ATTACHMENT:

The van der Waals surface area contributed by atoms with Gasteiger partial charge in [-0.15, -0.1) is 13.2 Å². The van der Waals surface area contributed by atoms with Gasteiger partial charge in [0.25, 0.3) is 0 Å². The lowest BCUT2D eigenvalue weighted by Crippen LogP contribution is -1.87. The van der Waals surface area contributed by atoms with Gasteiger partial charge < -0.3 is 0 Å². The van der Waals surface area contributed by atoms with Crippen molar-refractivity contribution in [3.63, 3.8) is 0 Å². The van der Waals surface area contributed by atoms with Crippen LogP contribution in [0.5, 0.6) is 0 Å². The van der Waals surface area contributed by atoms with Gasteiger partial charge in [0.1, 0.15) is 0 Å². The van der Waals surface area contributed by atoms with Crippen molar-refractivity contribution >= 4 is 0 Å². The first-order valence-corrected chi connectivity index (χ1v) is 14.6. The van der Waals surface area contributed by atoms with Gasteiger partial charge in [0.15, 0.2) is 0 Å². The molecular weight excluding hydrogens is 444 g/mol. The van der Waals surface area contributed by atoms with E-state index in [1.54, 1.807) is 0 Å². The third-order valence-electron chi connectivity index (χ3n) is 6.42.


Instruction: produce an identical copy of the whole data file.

The van der Waals surface area contributed by atoms with Gasteiger partial charge in [-0.15, -0.1) is 13.2 Å². The van der Waals surface area contributed by atoms with Gasteiger partial charge in [0.25, 0.3) is 0 Å². The lowest BCUT2D eigenvalue weighted by Crippen LogP contribution is -1.87. The van der Waals surface area contributed by atoms with Gasteiger partial charge < -0.3 is 0 Å². The van der Waals surface area contributed by atoms with Crippen molar-refractivity contribution in [3.63, 3.8) is 0 Å². The van der Waals surface area contributed by atoms with Crippen LogP contribution in [0.5, 0.6) is 0 Å². The van der Waals surface area contributed by atoms with Gasteiger partial charge in [0.1, 0.15) is 0 Å². The van der Waals surface area contributed by atoms with Crippen molar-refractivity contribution >= 4 is 0 Å². The first-order valence-corrected chi connectivity index (χ1v) is 14.6. The van der Waals surface area contributed by atoms with Gasteiger partial charge in [0.15, 0.2) is 0 Å². The molecular weight excluding hydrogens is 444 g/mol. The van der Waals surface area contributed by atoms with E-state index in [1.54, 1.807) is 0 Å². The third-order valence-electron chi connectivity index (χ3n) is 6.42.